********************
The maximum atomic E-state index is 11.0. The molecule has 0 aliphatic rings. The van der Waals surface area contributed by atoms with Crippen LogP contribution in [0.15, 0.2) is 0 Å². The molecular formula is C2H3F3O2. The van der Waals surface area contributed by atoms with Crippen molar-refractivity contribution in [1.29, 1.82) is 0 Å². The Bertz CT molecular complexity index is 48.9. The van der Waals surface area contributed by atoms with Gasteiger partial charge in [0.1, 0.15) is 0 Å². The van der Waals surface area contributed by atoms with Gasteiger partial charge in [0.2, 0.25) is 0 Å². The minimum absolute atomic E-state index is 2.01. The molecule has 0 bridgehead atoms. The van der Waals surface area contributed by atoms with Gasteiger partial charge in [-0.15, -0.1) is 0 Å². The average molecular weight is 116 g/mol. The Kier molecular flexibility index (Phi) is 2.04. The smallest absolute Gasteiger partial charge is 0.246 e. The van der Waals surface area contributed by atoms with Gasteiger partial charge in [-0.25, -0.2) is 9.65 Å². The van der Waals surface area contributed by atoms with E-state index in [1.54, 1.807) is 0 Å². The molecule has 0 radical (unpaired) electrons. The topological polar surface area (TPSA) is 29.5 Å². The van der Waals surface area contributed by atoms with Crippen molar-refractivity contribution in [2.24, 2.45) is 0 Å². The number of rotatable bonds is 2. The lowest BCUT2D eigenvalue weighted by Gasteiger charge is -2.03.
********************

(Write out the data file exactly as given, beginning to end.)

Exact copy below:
The maximum atomic E-state index is 11.0. The molecule has 0 aliphatic rings. The van der Waals surface area contributed by atoms with Crippen LogP contribution in [0.15, 0.2) is 0 Å². The molecular formula is C2H3F3O2. The van der Waals surface area contributed by atoms with Crippen molar-refractivity contribution in [1.29, 1.82) is 0 Å². The Bertz CT molecular complexity index is 48.9. The van der Waals surface area contributed by atoms with Gasteiger partial charge in [0.1, 0.15) is 0 Å². The van der Waals surface area contributed by atoms with Gasteiger partial charge in [0.2, 0.25) is 0 Å². The minimum absolute atomic E-state index is 2.01. The molecule has 0 bridgehead atoms. The van der Waals surface area contributed by atoms with Gasteiger partial charge in [-0.15, -0.1) is 0 Å². The average molecular weight is 116 g/mol. The Kier molecular flexibility index (Phi) is 2.04. The smallest absolute Gasteiger partial charge is 0.246 e. The van der Waals surface area contributed by atoms with Gasteiger partial charge in [-0.25, -0.2) is 9.65 Å². The van der Waals surface area contributed by atoms with E-state index in [1.54, 1.807) is 0 Å². The molecule has 0 radical (unpaired) electrons. The topological polar surface area (TPSA) is 29.5 Å². The van der Waals surface area contributed by atoms with Crippen molar-refractivity contribution in [2.24, 2.45) is 0 Å². The number of rotatable bonds is 2. The lowest BCUT2D eigenvalue weighted by Gasteiger charge is -2.03.